Delhi Crime's Emmy victory is a victory of compassion, of justice, says Shefali Shah
Shefali Shah shares her euphoria over her crime series’ international win
Shefali Shah is on a high that’s so palpable when we catch up over Zoom on a laid-back Friday afternoon. The Indian actor who dabbled in drama before making her presence felt on television made a small-scale debut on the big screen with Rangeela in 1995. A slew of performance-oriented acts followed for which she won recognition, including a National Film Award for Best Supporting Actress for The Last Lear in 2007. But right now she is brimming with excitement over her latest OTT series, Delhi Crime, winning at the 2020 International Emmys. DC, as she refers to the crime series, based on the infamous 2012 real-life incident of the Delhi gang rape case, won the Best Drama Series award at the recent virtually held Emmys and Shah’s OMG reaction has, of course, gone viral. She has a slight cough as we speak, probably due to the constant media bytes over the international win that has turned the spotlight on India’s cinematic talent.
“I feel honoured and proud to be part of this show and even if I wasn’t a part of the show, it’s a moment of great pride for all Indians,” she enthuses.
“It’s the first Indian content that has won at the Emmys and it is huge,” she tells us. “This moment I do not want Covid to take away from me…”
The big win
Delhi Crime that dropped on Netflix in 2019 is based on the traumatic Nirbhaya case, which saw an entire nation horrified as news spread of the brutal gang rape of a young girl on a moving bus in Delhi, India. It is written and directed by Richie Mehta and stars Rasika Dugal, Aakash Dahiya, Adil Hussain and Rajesh Tailang among others alongside Shefali Shah. The heinous crime spewed outrage and put the focus on issues of women’s safety and the toxic patriarchal culture prevalent in society.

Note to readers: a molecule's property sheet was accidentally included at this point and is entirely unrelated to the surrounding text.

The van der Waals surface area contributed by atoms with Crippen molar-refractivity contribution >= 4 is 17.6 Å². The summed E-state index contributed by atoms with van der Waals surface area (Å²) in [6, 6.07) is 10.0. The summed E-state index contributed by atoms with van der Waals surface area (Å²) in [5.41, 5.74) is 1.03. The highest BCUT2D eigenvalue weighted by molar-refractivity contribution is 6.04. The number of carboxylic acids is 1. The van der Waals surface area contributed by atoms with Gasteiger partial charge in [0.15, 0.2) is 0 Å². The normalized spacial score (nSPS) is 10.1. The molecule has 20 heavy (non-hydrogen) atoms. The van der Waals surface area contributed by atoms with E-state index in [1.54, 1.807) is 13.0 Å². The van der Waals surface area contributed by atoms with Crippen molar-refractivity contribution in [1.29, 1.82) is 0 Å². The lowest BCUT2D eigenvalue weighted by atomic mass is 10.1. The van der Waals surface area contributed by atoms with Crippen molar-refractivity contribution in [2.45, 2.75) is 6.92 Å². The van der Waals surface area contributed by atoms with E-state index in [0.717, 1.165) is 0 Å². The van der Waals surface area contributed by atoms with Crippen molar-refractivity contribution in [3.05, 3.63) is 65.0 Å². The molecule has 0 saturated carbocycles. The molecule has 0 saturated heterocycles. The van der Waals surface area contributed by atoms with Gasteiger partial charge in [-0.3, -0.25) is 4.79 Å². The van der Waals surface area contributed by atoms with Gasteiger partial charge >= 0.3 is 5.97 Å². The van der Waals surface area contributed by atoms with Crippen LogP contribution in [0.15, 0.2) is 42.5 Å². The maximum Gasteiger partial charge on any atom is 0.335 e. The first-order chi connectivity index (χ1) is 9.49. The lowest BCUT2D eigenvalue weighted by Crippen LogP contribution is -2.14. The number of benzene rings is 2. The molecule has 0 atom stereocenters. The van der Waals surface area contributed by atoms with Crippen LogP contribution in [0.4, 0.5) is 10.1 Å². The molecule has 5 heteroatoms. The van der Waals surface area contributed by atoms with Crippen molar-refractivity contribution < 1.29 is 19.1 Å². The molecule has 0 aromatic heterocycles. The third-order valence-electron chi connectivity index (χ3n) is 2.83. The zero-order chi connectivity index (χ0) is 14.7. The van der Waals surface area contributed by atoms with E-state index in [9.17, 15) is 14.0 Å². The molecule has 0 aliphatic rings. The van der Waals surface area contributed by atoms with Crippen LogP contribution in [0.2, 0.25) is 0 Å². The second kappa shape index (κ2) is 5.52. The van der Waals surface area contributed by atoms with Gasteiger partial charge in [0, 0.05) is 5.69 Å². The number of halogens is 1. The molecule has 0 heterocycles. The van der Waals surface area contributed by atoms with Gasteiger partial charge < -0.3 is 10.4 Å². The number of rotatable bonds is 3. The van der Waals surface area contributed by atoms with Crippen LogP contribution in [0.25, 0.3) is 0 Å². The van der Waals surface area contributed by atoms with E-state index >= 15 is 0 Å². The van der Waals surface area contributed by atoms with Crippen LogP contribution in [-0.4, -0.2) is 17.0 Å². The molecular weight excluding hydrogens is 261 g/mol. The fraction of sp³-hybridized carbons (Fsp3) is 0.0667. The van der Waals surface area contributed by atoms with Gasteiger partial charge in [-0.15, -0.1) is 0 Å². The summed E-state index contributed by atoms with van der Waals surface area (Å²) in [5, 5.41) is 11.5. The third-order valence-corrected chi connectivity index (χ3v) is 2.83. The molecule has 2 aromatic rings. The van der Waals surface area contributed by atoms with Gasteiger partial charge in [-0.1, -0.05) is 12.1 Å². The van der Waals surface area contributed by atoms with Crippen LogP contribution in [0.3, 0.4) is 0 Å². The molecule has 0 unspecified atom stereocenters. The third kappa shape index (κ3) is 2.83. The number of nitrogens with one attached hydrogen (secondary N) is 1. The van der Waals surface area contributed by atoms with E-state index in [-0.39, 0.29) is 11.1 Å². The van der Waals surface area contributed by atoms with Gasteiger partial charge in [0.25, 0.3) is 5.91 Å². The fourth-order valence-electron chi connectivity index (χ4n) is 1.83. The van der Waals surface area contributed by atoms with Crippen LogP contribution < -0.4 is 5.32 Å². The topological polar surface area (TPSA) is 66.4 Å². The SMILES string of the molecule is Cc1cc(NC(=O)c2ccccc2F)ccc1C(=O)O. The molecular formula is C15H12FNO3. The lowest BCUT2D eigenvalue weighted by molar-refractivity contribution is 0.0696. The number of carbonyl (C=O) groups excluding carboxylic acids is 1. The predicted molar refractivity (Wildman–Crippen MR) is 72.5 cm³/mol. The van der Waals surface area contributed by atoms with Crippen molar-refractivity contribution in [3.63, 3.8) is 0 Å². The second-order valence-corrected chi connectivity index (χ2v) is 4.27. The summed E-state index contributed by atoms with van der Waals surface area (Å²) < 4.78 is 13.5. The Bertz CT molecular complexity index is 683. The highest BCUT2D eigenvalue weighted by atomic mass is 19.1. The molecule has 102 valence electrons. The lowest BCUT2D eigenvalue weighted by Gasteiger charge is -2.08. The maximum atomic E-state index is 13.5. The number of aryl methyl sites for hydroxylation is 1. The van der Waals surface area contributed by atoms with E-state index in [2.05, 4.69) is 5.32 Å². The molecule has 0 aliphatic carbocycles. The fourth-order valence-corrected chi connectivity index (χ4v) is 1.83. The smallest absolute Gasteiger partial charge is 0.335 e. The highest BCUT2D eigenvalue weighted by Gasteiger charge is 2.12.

Shefali stresses that the series has been a life altering moment for her both professionally and personally. Most importantly she seems chuffed that “it has changed people’s perspective towards” her. She adds: “The kind of work I’m getting offered now is the kind of work I’ve desired for the longest time.”
She is very candid about the impact this win has had on her: “To be put in pivotal roles, in central position, in women oriented roles is just fantastic.”
A creative win
DC’s win may have turned the world’s focus on Indian talent, but there’s no escaping that the brutal incident showed India at its worst. Since that dark day in 2012, India’s rape statistic continues to shock. According to reports released this year, an average of 87 rape cases were recorded daily in 2019 alone.
“DC’s victory is a creative win of the art of telling a story as it was; of talent that came together to create it — lets’ not compare it or undermine it,” Shefali says.
“It’s not a victory of loss — it is if anything a victory of compassion, of justice.” Nothing can wipe out the scar the incident has left on us, she adds.